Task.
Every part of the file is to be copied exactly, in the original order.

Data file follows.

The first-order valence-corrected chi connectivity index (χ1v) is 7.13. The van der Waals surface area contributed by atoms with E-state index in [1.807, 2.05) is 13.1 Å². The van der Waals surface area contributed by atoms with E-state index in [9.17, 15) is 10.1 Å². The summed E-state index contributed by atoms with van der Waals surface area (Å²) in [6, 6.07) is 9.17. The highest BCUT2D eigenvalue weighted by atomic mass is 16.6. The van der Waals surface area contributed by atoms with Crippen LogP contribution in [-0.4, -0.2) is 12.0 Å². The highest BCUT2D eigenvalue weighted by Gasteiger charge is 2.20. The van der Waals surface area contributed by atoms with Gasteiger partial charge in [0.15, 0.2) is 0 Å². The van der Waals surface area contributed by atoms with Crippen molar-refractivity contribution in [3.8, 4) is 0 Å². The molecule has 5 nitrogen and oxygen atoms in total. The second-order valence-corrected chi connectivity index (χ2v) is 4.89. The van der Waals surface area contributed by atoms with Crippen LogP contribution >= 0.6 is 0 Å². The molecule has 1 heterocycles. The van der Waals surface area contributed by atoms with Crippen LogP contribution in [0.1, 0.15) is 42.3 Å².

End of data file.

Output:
The first-order valence-corrected chi connectivity index (χ1v) is 7.13. The van der Waals surface area contributed by atoms with E-state index in [1.807, 2.05) is 13.1 Å². The van der Waals surface area contributed by atoms with E-state index in [9.17, 15) is 10.1 Å². The summed E-state index contributed by atoms with van der Waals surface area (Å²) in [6, 6.07) is 9.17. The highest BCUT2D eigenvalue weighted by atomic mass is 16.6. The van der Waals surface area contributed by atoms with Crippen LogP contribution in [-0.4, -0.2) is 12.0 Å². The highest BCUT2D eigenvalue weighted by Gasteiger charge is 2.20. The van der Waals surface area contributed by atoms with Gasteiger partial charge in [0.15, 0.2) is 0 Å². The van der Waals surface area contributed by atoms with Crippen molar-refractivity contribution in [3.8, 4) is 0 Å². The molecule has 5 nitrogen and oxygen atoms in total. The second-order valence-corrected chi connectivity index (χ2v) is 4.89. The van der Waals surface area contributed by atoms with Crippen LogP contribution >= 0.6 is 0 Å². The molecule has 1 heterocycles. The van der Waals surface area contributed by atoms with Crippen LogP contribution in [0.1, 0.15) is 42.3 Å².